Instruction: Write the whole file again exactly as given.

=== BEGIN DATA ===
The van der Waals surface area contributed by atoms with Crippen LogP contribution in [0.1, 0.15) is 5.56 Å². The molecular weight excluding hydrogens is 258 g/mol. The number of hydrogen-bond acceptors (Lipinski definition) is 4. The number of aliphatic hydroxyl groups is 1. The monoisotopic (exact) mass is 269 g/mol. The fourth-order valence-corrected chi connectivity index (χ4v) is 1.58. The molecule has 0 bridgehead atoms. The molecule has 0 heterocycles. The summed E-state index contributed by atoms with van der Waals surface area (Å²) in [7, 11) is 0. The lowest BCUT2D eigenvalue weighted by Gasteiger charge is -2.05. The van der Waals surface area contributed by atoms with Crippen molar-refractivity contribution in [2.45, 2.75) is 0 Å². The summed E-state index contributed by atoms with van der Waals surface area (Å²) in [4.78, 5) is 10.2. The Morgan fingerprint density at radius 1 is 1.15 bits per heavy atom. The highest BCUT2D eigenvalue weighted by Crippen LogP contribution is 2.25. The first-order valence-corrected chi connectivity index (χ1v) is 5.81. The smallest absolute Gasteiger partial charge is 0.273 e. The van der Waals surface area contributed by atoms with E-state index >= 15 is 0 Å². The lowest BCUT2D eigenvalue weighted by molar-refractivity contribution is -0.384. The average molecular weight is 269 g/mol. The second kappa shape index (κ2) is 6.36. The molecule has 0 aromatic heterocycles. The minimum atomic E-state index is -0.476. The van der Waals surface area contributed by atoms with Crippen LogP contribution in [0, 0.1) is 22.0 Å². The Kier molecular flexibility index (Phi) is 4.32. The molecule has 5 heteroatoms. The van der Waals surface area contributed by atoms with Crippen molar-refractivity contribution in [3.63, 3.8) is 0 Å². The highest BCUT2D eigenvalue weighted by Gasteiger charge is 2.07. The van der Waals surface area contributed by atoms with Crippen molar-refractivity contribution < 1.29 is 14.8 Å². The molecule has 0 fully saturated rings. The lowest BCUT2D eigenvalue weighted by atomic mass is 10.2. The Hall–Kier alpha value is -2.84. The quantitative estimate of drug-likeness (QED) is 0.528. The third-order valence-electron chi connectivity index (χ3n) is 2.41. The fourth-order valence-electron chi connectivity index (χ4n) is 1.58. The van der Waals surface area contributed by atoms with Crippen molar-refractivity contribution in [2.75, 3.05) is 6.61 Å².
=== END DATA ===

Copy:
The van der Waals surface area contributed by atoms with Crippen LogP contribution in [0.1, 0.15) is 5.56 Å². The molecular weight excluding hydrogens is 258 g/mol. The number of hydrogen-bond acceptors (Lipinski definition) is 4. The number of aliphatic hydroxyl groups is 1. The monoisotopic (exact) mass is 269 g/mol. The fourth-order valence-corrected chi connectivity index (χ4v) is 1.58. The molecule has 0 bridgehead atoms. The molecule has 0 heterocycles. The summed E-state index contributed by atoms with van der Waals surface area (Å²) in [7, 11) is 0. The lowest BCUT2D eigenvalue weighted by Gasteiger charge is -2.05. The van der Waals surface area contributed by atoms with Crippen molar-refractivity contribution in [2.45, 2.75) is 0 Å². The summed E-state index contributed by atoms with van der Waals surface area (Å²) in [4.78, 5) is 10.2. The Morgan fingerprint density at radius 1 is 1.15 bits per heavy atom. The highest BCUT2D eigenvalue weighted by Crippen LogP contribution is 2.25. The first-order valence-corrected chi connectivity index (χ1v) is 5.81. The smallest absolute Gasteiger partial charge is 0.273 e. The van der Waals surface area contributed by atoms with E-state index >= 15 is 0 Å². The lowest BCUT2D eigenvalue weighted by molar-refractivity contribution is -0.384. The average molecular weight is 269 g/mol. The second kappa shape index (κ2) is 6.36. The molecule has 0 aromatic heterocycles. The minimum atomic E-state index is -0.476. The van der Waals surface area contributed by atoms with Crippen LogP contribution in [0, 0.1) is 22.0 Å². The Kier molecular flexibility index (Phi) is 4.32. The molecule has 5 heteroatoms. The van der Waals surface area contributed by atoms with Crippen molar-refractivity contribution in [3.63, 3.8) is 0 Å². The highest BCUT2D eigenvalue weighted by Gasteiger charge is 2.07. The van der Waals surface area contributed by atoms with Crippen molar-refractivity contribution < 1.29 is 14.8 Å². The molecule has 0 fully saturated rings. The lowest BCUT2D eigenvalue weighted by atomic mass is 10.2. The Hall–Kier alpha value is -2.84. The quantitative estimate of drug-likeness (QED) is 0.528. The third-order valence-electron chi connectivity index (χ3n) is 2.41. The fourth-order valence-electron chi connectivity index (χ4n) is 1.58. The van der Waals surface area contributed by atoms with Crippen molar-refractivity contribution in [2.75, 3.05) is 6.61 Å².